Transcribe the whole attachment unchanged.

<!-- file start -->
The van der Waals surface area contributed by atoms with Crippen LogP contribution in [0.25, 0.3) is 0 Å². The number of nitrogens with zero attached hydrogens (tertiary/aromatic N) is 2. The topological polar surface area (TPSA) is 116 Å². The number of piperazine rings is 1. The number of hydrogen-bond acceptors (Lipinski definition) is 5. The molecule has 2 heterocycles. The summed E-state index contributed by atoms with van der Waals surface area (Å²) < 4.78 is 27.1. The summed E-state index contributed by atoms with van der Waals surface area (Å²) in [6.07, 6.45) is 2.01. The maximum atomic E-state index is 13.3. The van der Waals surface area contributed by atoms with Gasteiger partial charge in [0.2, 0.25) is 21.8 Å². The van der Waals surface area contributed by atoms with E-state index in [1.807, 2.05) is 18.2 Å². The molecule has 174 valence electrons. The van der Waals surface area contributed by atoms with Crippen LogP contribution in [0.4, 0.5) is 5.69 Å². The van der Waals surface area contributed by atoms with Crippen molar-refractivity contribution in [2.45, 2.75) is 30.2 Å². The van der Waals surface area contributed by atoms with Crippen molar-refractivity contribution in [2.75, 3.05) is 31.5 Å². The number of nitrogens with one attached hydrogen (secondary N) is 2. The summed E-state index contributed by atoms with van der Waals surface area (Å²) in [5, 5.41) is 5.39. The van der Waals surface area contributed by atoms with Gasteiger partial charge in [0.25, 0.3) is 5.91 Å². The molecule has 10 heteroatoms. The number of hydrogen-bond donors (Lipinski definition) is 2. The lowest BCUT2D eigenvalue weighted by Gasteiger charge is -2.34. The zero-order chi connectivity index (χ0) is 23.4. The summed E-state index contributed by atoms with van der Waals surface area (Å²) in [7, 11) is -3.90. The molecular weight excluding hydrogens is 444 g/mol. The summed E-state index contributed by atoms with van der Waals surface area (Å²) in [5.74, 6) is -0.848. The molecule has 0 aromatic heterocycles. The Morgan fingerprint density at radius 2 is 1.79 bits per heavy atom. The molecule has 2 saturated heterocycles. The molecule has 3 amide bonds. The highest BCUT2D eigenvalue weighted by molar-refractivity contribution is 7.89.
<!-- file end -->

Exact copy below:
The van der Waals surface area contributed by atoms with Crippen LogP contribution in [0.25, 0.3) is 0 Å². The number of nitrogens with zero attached hydrogens (tertiary/aromatic N) is 2. The topological polar surface area (TPSA) is 116 Å². The number of piperazine rings is 1. The number of hydrogen-bond acceptors (Lipinski definition) is 5. The molecule has 2 heterocycles. The summed E-state index contributed by atoms with van der Waals surface area (Å²) < 4.78 is 27.1. The summed E-state index contributed by atoms with van der Waals surface area (Å²) in [6.07, 6.45) is 2.01. The maximum atomic E-state index is 13.3. The van der Waals surface area contributed by atoms with Gasteiger partial charge in [0.2, 0.25) is 21.8 Å². The van der Waals surface area contributed by atoms with E-state index in [1.807, 2.05) is 18.2 Å². The molecule has 174 valence electrons. The van der Waals surface area contributed by atoms with Crippen LogP contribution in [0.4, 0.5) is 5.69 Å². The van der Waals surface area contributed by atoms with Crippen molar-refractivity contribution in [2.45, 2.75) is 30.2 Å². The van der Waals surface area contributed by atoms with Crippen molar-refractivity contribution in [2.75, 3.05) is 31.5 Å². The number of nitrogens with one attached hydrogen (secondary N) is 2. The summed E-state index contributed by atoms with van der Waals surface area (Å²) in [5, 5.41) is 5.39. The van der Waals surface area contributed by atoms with Gasteiger partial charge in [0.25, 0.3) is 5.91 Å². The molecule has 10 heteroatoms. The number of hydrogen-bond donors (Lipinski definition) is 2. The lowest BCUT2D eigenvalue weighted by Gasteiger charge is -2.34. The zero-order chi connectivity index (χ0) is 23.4. The summed E-state index contributed by atoms with van der Waals surface area (Å²) in [7, 11) is -3.90. The molecular weight excluding hydrogens is 444 g/mol. The summed E-state index contributed by atoms with van der Waals surface area (Å²) in [5.74, 6) is -0.848. The molecule has 0 aromatic heterocycles. The Morgan fingerprint density at radius 2 is 1.79 bits per heavy atom. The molecule has 2 saturated heterocycles. The molecule has 3 amide bonds. The highest BCUT2D eigenvalue weighted by molar-refractivity contribution is 7.89.